Where costs permit, proper employee training should not be overlooked, says Morton. “There is no reason why personnel at the car port or the concierge should not have security-assessment training and some security-intervention training as well.” For higher risk facilities, he adds staff can take threat-detection surveillance courses and be trained to look for body movement activity and threat assessment. “You can be predictive as possible for potential risk and deal with it in a way appropriate to the environment,” Morton says. Employees also need to be trained on the dangers of weak passwords and phishing, which can result in malware being loaded or credentials being stolen. Security can also be breached over the phone, Brown stresses, giving an example: “I start asking questions under the pretext that I’m with corporate IT and I need to know your IP address. I can then dial back into the system and compromise it.”

The technological changes have been profound in recent years, reminds Sladich, pointing to smartphones. “You use your phone to check in and your phone is your key. There’s Wi-Fi everywhere. The television in your room is a monitor controlled from your phone.” And yet the security cameras are too often the vintage of manual joystick operation, he says. Thieves know the difference between old-school cameras and more advanced detection systems. “And don’t hide things,” he adds. “We want guests to be aware of this security and anyone who shouldn’t be there to know that we are watching.”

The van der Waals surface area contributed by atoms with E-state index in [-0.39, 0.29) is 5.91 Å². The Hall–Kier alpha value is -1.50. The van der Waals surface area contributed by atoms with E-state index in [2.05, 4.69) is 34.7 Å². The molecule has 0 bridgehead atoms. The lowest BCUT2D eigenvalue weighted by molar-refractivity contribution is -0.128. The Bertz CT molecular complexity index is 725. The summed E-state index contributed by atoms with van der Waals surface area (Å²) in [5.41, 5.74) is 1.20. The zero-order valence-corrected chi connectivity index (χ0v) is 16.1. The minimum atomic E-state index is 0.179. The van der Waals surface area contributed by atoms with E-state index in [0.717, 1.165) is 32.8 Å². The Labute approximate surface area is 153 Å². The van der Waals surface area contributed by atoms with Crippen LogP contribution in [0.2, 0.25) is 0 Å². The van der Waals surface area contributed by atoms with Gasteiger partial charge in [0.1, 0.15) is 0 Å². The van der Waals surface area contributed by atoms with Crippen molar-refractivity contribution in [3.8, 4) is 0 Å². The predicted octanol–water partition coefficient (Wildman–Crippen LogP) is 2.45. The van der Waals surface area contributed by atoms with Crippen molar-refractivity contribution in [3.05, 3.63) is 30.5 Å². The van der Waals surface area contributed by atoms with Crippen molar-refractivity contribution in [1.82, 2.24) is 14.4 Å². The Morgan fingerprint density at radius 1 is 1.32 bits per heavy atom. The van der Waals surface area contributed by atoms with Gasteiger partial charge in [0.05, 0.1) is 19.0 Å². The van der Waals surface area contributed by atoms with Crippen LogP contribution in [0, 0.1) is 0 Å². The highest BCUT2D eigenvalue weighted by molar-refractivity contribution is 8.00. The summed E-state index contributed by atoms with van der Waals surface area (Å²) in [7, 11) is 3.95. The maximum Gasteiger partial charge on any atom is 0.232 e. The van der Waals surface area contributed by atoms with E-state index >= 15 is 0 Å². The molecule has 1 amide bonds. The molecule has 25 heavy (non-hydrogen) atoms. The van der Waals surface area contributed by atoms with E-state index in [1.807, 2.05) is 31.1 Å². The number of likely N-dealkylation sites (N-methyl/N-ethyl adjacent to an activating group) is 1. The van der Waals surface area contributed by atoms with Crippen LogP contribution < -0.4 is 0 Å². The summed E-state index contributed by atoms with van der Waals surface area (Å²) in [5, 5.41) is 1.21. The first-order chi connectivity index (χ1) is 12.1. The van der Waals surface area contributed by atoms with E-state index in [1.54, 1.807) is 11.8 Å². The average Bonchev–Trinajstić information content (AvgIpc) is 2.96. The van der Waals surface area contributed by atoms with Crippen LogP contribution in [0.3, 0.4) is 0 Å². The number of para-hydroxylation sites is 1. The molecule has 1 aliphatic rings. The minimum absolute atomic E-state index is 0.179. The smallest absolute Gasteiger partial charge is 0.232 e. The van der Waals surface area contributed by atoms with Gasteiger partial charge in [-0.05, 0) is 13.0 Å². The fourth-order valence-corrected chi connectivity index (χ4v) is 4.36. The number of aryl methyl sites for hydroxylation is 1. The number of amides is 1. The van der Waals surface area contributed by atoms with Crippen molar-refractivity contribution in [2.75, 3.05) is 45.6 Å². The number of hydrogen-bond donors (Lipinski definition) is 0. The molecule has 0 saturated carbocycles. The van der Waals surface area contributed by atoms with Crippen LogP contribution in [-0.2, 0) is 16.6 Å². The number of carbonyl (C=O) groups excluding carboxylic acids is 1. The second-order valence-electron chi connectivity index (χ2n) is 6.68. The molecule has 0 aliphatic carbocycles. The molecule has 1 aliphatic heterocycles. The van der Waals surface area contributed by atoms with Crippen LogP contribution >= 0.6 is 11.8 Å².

It’s true that sophisticated cameras and access-control devices are becoming smaller, less obvious and more powerful. “The challenge is in the traditional way they are being used — that is from an analog perspective and not a digital perspective. We are starting to see those devices being compromised fairly quickly,” says Brown, adding technology aside, tried-and-true basic concepts of security remain much the same, referring to what he calls the “See, Contact, Ask and Notify” (or SCAN) security approach, which should be built into a hotel’s customer-service model.

“When it appears that something is going on, approach that person in a customer service manner and know what to do and who to contact,” Brown says. “Staff need a general security awareness and a degree of suspicion, as well as the ability to ask a question and know where to report something.”

Volume 28, Number 5
Written by Andrew Coppolino